Here is the preliminary sketch I made for the flute/electronics piece which is to be played at INTER/actions in Bangor next month. The flute part was generously donated by Sean Goldthorpe and the computer part makes extensive use of the IRCAM Mubu multibuffer.
I’ve just added a group to SoundCloud called nwdlbots pronounced “noodlebots” so that people using the bots in their music can put files up and hear what others are doing. If you have anything you would like to share or you just want to listen, please go to:
More tracks online made with nwdlbots.
First there’s nwdlbient parts 1 – 3 by (the) 99942 from d4management in St. Petersburg . Three albums, totalling 30 tracks on soundcloud. I’ve just started listening to them and there’s some interesting stuff.
Then there’s some tracks by Ben Glawe’s Conflict of Confidence project of which he says “All but track #4 are essentially exercises in nwdlbots“.
Take a listen.
A few people around the web have started to post mp3 tracks showing what they’re doing with nwdlbots (pronounced noodlebots). I’m very interested to hear how different people are using the bots and would like to post links on this site so that others can hear them too. Please get in touch if you’ve got something.
Here’s one track I found yesterday. It’s from devsound (“label, blog, and whatnot”) in Sweden and it features some bots talking to a Blok modular synthesizer.
I’ll also put some of my own tracks up soon.
Richard’s entry for the 60×60 project 2005 was played on June 12th on Max Shea’s Martian Gardens radio show (WMUA FM 91.1 Amherst, Massachusetts, USA).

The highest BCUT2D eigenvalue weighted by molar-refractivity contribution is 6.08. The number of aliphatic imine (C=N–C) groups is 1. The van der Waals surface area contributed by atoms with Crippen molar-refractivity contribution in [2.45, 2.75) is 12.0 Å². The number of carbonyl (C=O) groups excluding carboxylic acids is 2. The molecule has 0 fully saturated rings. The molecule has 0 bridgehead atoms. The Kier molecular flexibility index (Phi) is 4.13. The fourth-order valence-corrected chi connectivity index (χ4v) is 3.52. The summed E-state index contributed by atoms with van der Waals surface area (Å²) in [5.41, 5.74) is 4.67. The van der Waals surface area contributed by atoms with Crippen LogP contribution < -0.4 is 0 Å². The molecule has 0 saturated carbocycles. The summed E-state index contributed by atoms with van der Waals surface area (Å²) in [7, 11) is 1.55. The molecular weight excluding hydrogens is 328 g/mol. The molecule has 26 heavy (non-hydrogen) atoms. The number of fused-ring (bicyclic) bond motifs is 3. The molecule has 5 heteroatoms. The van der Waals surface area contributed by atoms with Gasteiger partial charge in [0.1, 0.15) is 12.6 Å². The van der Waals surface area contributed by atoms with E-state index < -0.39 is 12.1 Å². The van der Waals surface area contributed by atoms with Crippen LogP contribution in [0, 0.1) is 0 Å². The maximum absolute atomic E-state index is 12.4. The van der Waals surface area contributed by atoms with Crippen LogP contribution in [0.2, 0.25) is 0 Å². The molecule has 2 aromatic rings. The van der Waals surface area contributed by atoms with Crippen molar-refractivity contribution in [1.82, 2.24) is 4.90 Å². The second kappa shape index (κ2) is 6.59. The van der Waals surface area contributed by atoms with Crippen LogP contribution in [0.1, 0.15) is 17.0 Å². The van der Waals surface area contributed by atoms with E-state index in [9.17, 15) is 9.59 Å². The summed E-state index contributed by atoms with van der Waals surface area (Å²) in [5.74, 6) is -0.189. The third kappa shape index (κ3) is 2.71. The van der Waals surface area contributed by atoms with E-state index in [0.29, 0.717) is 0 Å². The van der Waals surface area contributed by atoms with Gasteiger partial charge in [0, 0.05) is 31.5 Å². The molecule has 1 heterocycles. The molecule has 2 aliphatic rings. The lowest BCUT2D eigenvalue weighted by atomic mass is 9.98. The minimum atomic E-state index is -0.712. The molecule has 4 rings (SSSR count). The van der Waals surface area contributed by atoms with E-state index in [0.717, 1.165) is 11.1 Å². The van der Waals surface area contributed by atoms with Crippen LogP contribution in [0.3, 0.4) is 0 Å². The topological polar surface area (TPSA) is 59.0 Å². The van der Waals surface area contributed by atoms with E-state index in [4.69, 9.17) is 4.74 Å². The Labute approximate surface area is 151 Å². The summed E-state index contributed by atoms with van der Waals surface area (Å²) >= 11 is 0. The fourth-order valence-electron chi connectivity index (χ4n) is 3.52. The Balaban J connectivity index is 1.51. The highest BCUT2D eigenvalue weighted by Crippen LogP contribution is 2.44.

60×60 is a concert containing 60 compositions from 60 different composers, each composition 60 seconds or less in duration. These 60 recorded pieces are performed in succession without pause one after another for a 1 hour concert. The performance is played in conjunction with synchronized analogue clock. At the top of each minute in the hour the domain of space for the composer has begun. Composers who have written works less than 60 seconds are strategically and artistically place within that minute; the rest of the minute is filled with silence until the next minute begins.
In Richard’s submission, entitled 60/168 and written especially for 60×60, a computer program uses the number 60 and its factors (1, 2, 3, 4, 5, 6, 10, 12, 15, 20 and 30) to create 168 musical events. Sixty events occur once a second, thirty occur every two seconds, twenty every three seconds, and so on. All events of the same time interval have the same pitch. Sixty events are then chosen at random and played over a MIDI synthesizer. Whenever the program runs, a different variation is heard.
Each of the 1.907 x 10128 possible variations lasts exactly one minute.
The final selection of 60 pieces will be made in September.
Christmas is now drawing near at hand
(trad. arr. Richard Garrett 2002)
An instrumental version of a moralising carol popular among travelling people in the West Midlands of England about a century ago. The tune dates from before the sixteenth century but this version is inspired by the singing of Elaine Waterson on the album Frost and Fire (Topic Records 1965).
Richard recorded this track in December 2002 as a greeting to friends and relations around the world and as a thank you to all the people who have been kind enough to buy, broadcast and review his music in the past year. Happy Solstice!
You can now listen four full tracks from Robot Sculpture on Richard’s page at mp3.com. They are: “Messages”, “Kagemusha”, “Alcazar” and “Play What’s Not There”. Each one is available free in high and low quality streaming mpeg-3 formats. (link now expired) Continue reading “Full Tracks Online at mp3.com”